because the DMCA Takedown Notice requires the complainant to certify that they have a good faith belief that infringement is occurring, if (in fact) they lack such a good faith belief, a misrepresentation occurs…a party that fails to consider fair use before submitting a DMCA Takedown Notice cannot form a reasonable good faith belief that infringement is occurring
Applying those principles, the court finds:
Plaintiff has proven by a preponderance of the evidence that (1) Defendant knowingly and materially misrepresented that copyright infringement occurred when Defendant submitted DMCA Takedown Notices of Plaintiff’s listing on November 19, 2018; (2) Amazon, the service provider, relied on those misrepresentation; and (3) Plaintiff was injured as a result of Defendant’s actions.
Before November 19, 2018, the previous takedown notices to Amazon didn’t violate 512(f) because the successor licensee didn’t have the requisite bad intent. The registrant’s attorney had numerous exchanges with the successor licensee’s attorney trying to explain the error of his ways, but the scienter bar is quite high. The court says that sending the August 2018 notice “was at least negligent (bordering on reckless)” but didn’t rise to the level of willful blindness. By November 1:
Defendant had knowledge of the facts described above, yet conducted no further investigation. Plus, Defendant knew that Plaintiff’s listing had been reinstated six days after it was taken down a second time. The Court finds that it was reckless of Defendant to submit the November 1, 2018, DMCA Takedown Notice, but that this takedown notice does not meet the high standard of willful blindness.
The court also credits the self-serving claim by the successor licensee that it considered fair use by comparing the works and evaluating if the works were being sold commercially or for other purposes. As I’ve mentioned before, 512(f) defendants will always say “I thought about fair use,” so that representation isn’t very enlightening, but the court was persuaded here.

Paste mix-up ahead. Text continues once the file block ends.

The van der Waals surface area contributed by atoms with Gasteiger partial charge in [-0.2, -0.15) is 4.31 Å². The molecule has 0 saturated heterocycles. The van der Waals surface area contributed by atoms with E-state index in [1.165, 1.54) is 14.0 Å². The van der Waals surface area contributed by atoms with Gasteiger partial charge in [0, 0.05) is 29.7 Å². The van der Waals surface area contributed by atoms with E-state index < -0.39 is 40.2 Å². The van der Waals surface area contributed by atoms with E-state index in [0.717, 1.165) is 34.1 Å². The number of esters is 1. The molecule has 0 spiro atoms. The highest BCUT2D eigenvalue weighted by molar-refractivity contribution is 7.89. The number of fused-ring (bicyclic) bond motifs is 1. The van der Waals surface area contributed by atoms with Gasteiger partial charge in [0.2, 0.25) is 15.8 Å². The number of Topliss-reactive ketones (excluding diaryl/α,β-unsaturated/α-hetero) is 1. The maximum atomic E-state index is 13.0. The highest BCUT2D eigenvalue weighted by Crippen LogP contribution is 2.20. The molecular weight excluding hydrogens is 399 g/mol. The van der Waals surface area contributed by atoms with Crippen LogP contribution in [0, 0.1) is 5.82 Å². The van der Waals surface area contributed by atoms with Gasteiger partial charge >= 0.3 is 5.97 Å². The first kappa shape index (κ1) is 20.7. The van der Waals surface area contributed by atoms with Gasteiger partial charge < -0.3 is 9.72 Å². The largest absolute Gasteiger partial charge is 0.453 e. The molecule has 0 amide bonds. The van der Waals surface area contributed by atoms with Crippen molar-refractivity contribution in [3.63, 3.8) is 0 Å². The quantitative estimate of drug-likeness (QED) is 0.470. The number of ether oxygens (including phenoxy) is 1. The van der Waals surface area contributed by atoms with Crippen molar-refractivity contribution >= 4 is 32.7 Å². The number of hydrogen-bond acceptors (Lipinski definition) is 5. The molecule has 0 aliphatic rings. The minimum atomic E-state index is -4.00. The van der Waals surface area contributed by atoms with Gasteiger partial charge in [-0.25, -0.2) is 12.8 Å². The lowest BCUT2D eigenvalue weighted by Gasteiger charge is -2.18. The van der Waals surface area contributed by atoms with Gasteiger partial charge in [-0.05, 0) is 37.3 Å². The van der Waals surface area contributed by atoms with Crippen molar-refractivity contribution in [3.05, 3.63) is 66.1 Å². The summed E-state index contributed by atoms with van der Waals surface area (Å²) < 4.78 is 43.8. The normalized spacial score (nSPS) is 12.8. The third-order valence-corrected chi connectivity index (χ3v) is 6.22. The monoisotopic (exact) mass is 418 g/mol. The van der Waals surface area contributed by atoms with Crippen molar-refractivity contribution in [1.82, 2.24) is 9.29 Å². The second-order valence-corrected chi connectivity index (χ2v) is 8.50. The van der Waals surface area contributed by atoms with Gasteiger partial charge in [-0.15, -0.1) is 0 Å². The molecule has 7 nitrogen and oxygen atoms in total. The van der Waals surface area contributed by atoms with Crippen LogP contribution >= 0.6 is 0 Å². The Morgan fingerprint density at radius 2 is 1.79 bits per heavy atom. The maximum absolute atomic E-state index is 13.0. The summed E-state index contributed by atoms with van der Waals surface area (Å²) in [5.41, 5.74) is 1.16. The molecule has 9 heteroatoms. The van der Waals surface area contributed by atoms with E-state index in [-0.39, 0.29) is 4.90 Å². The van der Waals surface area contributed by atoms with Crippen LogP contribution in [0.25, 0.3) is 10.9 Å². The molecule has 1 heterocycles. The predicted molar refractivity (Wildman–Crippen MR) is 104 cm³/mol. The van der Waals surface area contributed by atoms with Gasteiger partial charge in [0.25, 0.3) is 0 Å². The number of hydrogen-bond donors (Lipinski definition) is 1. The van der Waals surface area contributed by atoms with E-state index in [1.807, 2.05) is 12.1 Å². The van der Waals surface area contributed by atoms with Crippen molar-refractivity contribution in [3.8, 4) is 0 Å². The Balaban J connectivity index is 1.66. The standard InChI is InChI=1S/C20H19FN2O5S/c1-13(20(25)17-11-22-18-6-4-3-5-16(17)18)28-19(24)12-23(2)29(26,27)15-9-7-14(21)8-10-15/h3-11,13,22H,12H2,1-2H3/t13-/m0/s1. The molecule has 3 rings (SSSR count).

What changed by November 19, 2018?
By this point, in addition to the information known to Defendant after the May DMCA Takedown Notice, Defendant knew that Plaintiff’s Amazon listing had been reinstated three times. Defendant had not tried to find out why Amazon kept reinstating Plaintiff’s listing. Defendant had not obtained the Deposit Design from the Copyright Office. And, the November 19 DMCA Takedown Notice acknowledged that many of the ASINs listed in the Notice were ones that had already been taken down and are “back up somehow.” All of these facts placed Defendant on actual notice that it was highly likely that, in fact, Plaintiff’s Sticker Sheet was not infringing the Subject Design. It also put Defendant on acute notice that there was a problem with its copyright infringement claim. Therefore, Defendant’s decision to not pursue information that would have helped confirm whether Plaintiff was infringing on a protected copyright constituted willful blindness.
I further find that by November 19, 2018, Defendant had a motive not to investigate further – filing DMCA Takedown Notices was less expensive and more immediate than pursuing a claim for copyright infringement on the merits. In making this finding I draw an adverse inference from Defendant’s failure to initiate litigation against Plaintiff…by November 19, 2018, Defendant was using the DMCA Takedown Notices to suppress a market competitor rather than to enforce a legitimate good faith claim of copyright infringement.
OK, I guess, but this is a reminder of how hard it is to win 512(f). The plaintiffs got three free bites at the apple before the fourth crossed over the line; and it mattered that the copyright work at issue here–stickers for car consoles–is so clearly subject to minimal or no copyright protection that no one realistically should have thought the sticker design was copyrightable, despite the registrant’s earlier settlement with the second comer. (For that reason, we can see how the Copyright Office’s registration of the sticker design with the background images was ultimately pernicious on the public by confusing everyone about the copyright scope, even though it’s a standard work for registration purposes). Plus, it mattered that the successor licensee never fully understood the scope of the exclusive license despite many, many (over?)assertions. I don’t think we’ll see many cases with this confluence of facts (assuming that they even survive an initial motion to dismiss, which most 512(f) cases can’t).